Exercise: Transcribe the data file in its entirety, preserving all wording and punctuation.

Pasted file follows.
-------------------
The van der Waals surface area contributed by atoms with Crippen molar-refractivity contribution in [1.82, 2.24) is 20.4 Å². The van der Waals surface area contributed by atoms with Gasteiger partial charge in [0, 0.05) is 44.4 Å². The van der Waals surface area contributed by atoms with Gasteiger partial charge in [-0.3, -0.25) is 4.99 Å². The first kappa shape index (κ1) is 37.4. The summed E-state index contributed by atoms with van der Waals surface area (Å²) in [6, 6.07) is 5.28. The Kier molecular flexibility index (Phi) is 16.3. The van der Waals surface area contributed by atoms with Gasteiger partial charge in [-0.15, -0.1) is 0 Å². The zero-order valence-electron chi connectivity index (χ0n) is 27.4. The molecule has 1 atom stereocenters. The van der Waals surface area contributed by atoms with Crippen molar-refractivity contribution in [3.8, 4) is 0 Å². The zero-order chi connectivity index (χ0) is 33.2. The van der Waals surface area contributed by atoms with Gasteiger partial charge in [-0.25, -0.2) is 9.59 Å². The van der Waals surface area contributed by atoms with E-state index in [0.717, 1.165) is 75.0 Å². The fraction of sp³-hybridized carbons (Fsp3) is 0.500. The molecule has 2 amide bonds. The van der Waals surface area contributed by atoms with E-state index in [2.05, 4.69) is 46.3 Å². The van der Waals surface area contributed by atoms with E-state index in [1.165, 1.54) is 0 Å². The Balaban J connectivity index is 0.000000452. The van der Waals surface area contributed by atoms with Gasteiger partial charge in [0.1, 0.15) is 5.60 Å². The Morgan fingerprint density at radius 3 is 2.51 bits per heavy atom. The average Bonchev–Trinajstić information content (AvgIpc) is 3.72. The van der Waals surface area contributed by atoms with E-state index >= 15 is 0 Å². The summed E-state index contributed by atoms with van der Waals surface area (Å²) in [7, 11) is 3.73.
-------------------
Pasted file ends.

The van der Waals surface area contributed by atoms with Crippen molar-refractivity contribution in [1.82, 2.24) is 20.4 Å². The van der Waals surface area contributed by atoms with Gasteiger partial charge in [0, 0.05) is 44.4 Å². The van der Waals surface area contributed by atoms with Gasteiger partial charge in [-0.3, -0.25) is 4.99 Å². The first kappa shape index (κ1) is 37.4. The summed E-state index contributed by atoms with van der Waals surface area (Å²) in [6, 6.07) is 5.28. The Kier molecular flexibility index (Phi) is 16.3. The van der Waals surface area contributed by atoms with Gasteiger partial charge in [-0.15, -0.1) is 0 Å². The zero-order valence-electron chi connectivity index (χ0n) is 27.4. The molecule has 1 atom stereocenters. The van der Waals surface area contributed by atoms with Crippen molar-refractivity contribution in [3.8, 4) is 0 Å². The zero-order chi connectivity index (χ0) is 33.2. The van der Waals surface area contributed by atoms with Gasteiger partial charge in [-0.25, -0.2) is 9.59 Å². The van der Waals surface area contributed by atoms with E-state index in [0.717, 1.165) is 75.0 Å². The fraction of sp³-hybridized carbons (Fsp3) is 0.500. The molecule has 2 amide bonds. The van der Waals surface area contributed by atoms with E-state index in [2.05, 4.69) is 46.3 Å². The van der Waals surface area contributed by atoms with E-state index in [1.165, 1.54) is 0 Å². The Balaban J connectivity index is 0.000000452. The van der Waals surface area contributed by atoms with Gasteiger partial charge in [0.1, 0.15) is 5.60 Å². The Morgan fingerprint density at radius 3 is 2.51 bits per heavy atom. The average Bonchev–Trinajstić information content (AvgIpc) is 3.72. The van der Waals surface area contributed by atoms with E-state index >= 15 is 0 Å². The summed E-state index contributed by atoms with van der Waals surface area (Å²) in [7, 11) is 3.73.